UNC Asheville will present two archaeology lectures during the spring 2019 semester – on Feb. 27, focusing on controversies among scholars over “peopling” of the New World, and on March 26, examining how late Roman textiles provide a window into social relations, including gender issues, in that era.
Both talks are free and open to everyone as part of the Archaeological Institute of America’s (AIA) 123rd Lecture Program that will bring leading scholars to audiences across the U.S. during the 2018-19 academic year. The lectures take place at 7:30 p.m. in UNC Asheville’s Karpen Hall, Room 038.
Feb. 27 – Peopling of the New World: Central Controversies of the 21st Century, presented by Bonnie Pitblado – This lecture – based on a book by the same name that Pitblado is writing – discusses the central controversies that are hotly debated by scholars about timing and travel routes of the first human settlers in the Western Hemisphere and the causes of their migration. Pitblado is professor of anthropology and holds the Robert and Virginia Bell Endowed Chair in Anthropology at the University of Oklahoma.
March 26 – The Social World of Late Roman Textiles, presented by John Stephenson – Rather than limiting his examination to the iconography and techniques used by the Romans in creating their textiles, Stephenson explores how textiles served the increased concerns with privacy, visibility, mystery, boundaries and shifting gender relations in this period. Stephenson is associate professor of art history at Appalachian State University, and won Textile History’s Best Article of the Year award for Veiling the Late Roman House.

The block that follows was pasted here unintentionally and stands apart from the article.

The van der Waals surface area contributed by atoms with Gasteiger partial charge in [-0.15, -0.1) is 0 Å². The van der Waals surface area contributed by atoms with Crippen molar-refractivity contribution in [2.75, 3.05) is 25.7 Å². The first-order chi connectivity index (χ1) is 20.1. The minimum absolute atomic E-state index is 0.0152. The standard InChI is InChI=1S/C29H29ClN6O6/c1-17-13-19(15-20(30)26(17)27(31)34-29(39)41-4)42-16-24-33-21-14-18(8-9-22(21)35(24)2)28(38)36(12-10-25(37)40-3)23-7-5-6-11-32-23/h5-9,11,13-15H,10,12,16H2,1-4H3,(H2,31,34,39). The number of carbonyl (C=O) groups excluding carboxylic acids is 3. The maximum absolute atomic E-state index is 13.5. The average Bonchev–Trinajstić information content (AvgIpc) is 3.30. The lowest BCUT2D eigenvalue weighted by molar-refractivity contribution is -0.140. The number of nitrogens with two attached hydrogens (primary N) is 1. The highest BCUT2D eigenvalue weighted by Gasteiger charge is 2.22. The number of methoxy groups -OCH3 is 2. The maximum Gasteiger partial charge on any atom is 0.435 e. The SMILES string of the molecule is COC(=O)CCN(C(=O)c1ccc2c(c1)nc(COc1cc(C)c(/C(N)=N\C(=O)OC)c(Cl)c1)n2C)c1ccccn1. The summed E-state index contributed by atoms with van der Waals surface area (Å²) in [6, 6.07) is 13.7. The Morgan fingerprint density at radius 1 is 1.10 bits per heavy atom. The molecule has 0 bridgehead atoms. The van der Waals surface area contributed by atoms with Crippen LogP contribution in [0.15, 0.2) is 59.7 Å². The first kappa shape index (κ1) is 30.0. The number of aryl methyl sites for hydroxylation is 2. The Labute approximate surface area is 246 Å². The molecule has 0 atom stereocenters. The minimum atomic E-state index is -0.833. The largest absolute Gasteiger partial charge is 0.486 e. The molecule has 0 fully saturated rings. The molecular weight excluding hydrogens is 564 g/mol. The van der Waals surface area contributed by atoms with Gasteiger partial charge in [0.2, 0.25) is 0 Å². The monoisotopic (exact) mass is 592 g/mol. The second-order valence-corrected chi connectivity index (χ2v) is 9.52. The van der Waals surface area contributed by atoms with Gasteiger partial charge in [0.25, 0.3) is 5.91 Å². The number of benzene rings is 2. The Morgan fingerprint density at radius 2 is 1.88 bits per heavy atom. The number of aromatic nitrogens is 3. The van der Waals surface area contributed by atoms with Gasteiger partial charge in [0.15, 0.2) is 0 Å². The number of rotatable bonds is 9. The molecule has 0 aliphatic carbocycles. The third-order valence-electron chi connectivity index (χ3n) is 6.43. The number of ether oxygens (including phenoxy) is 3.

These lectures are co-sponsored by the Western North Carolina chapter of the Archaeological Institute of America, and UNC Asheville’s Departments of Classics, and Art and Art History. For more information, contact Laurel Taylor, UNC Asheville senior lecturer in classics and art history, firstname.lastname@example.org or 828.251.6290.